1969: George Manual, Secwepemc leader, was one of the leading protesters against the White Paper policy. This action initiated the formation of the Union of BC Indian Chiefs.

1862: The Secwepemc people did not have immunity to smallpox, the first disease brought by immigrants. It is estimated that about 1/3 of the Secwepemc population died in the smallpox epidemic of the 1860's.

1972: The Clinton Indian Band relocates 200 kilometres away from traditional territory, due to a land exchange with the Federal Government. The Band is now known as the Whispering Pines Clinton Indian Band.

1914: In order to help Canada in its efforts to restore world peace, many Secwepemc and First Nations joined the armed forces and fought in World War I and II.

Pre-Contact Seasonal Lifestyle: The Secwepemc seasons revolved around the seeking out of food as it became available. By late fall, the coming cold to the interior plateau was what dictated the major activity.

Timeline History

Pre-Contact Secwepemc Worldview: The Secwepemc people believe that the world was made good to live in by the all powerful “Old One” with the help of Coyote.

Pre-Contact Summer Dwellings: The search for food directed the migration of Secwepemc people. During the warmer months, Secwepemc people constructed summer homes out of available resources.

Pre-Contact Winter Dwellings: Before the arrival of Europeans, Secwepemc people were living in pit house dwellings along lakes and rivers during the winter months. The houses were large, perhaps housing an extended family.

1882: Father Le Jeune arrives in Kamloops to teach Secwepemc people how to understand the Bible. Over the years he was able to teach and converse with Natives in their own language.

1923: The Kamloops Residential School is built because the Federal Government amended the Indian Act to include compulsory attendance at residential schools by all Indian children.

Pre-Contact Traditional Territory: As recently as 200 years ago, only Secwepemc people lived on the interior plateau of what is now called British Columbia.

1975: The Secwepemc rejected the “Department of Indian Affairs” services and funds in Kamloops. They protested until the office was closed and the administration of programs was turned over to them.

1858: Gold is discovered in sand bars in Kamloops and thirty thousand American gold seekers invade Secwepemc territory in what would become known as the 'Fraser Canyon Gold Rush.'

1876: The first Indian Act passes and defines the legal status and rights of all First Nations people. The federal Department of Indian Affairs is established to carry out this policy.

1867: St. Joseph's Church was built by Catholic missionaries and the Tk'emlups people. This was the first church established in Kamloops, BC.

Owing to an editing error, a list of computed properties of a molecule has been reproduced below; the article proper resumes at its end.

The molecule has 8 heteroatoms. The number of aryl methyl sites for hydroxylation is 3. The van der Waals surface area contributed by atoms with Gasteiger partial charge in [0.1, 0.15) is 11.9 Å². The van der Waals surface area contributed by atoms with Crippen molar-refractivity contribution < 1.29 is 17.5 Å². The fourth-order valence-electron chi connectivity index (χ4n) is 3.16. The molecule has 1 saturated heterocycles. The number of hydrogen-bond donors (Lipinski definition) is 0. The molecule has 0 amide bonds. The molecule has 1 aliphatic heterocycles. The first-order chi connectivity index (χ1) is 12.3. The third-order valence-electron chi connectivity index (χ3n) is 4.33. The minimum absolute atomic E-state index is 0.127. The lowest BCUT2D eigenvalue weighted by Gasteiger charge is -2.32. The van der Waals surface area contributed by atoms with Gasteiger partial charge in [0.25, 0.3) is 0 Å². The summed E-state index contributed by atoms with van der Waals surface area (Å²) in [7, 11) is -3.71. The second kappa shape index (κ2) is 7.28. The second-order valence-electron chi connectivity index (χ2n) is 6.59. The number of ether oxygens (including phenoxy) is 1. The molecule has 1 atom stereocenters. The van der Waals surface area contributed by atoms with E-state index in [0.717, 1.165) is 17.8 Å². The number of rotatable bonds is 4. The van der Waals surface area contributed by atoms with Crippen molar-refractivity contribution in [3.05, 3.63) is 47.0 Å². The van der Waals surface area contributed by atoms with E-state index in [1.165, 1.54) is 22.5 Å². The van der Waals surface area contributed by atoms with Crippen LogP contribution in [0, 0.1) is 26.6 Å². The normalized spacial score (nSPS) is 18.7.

1977: The Kamloops Residential School closes and today it is administered by the Tk’emlups Indian Band and houses several Native organizations and businesses that serve the needs of the Native people.

1910: The Secwepemc, Nlhakapmux, and Okanagan Nations presented the Memorial Document to Sir Wilfred Laurier, Prime Minister of Canada, in Kamloops.

1909: James Teit recorded cultural lifestyles, stories, and dialects of the Secwepemc people. He adopted the lifestyle of the Native people and was well accepted by them.

1849: James Douglas, Chief Hudson's Bay official, becomes Governor and enters into treaties with fourteen First Nation communities on Vancouver Island. He was a firm supporter of Aboriginal rights and title.

1867: St. Joseph's Mission opens south of Williams Lake. Three generations of Chilcotin, Carrier and Secwepemc are taken there in an attempt to assimilate them into 'good British subjects.'

1891: George M. Dawson explores western Canada under the Canadian Government and publishes 'Notes on the Shuswap People of British Columbia.'

1983: The Secwepemc Cultural Education Society establishes and is devoted to promoting and preserving the Secwepemc language, culture, and history. The Secwepemc mission is to work in unity

1890: The Kamloops Industrial School is built and later becomes the Kamloops Residential School, an era that began the breakdown of Secwepemc family systems and values.

1982: The 17 Secwepemc Bands representing the Secwepemc Nation signed a declaration to work in unity to preserve, record, perpetuate and enhance Secwepemc language, history and culture.

1913: A reserve commission was given a mandate to begin the process of allocating land to Indians in 1875. By 1910 all the Indian reserves were established.

1854: Joseph Trutch was appointed Chief Commissioner of Lands and Works for British Columbia and later became responsible for Indian Affairs.

1821: The Secwepemc people and Hudsons Bay Company begin their mutually beneficial relationship, as the fur trade economy depended on First Nations people.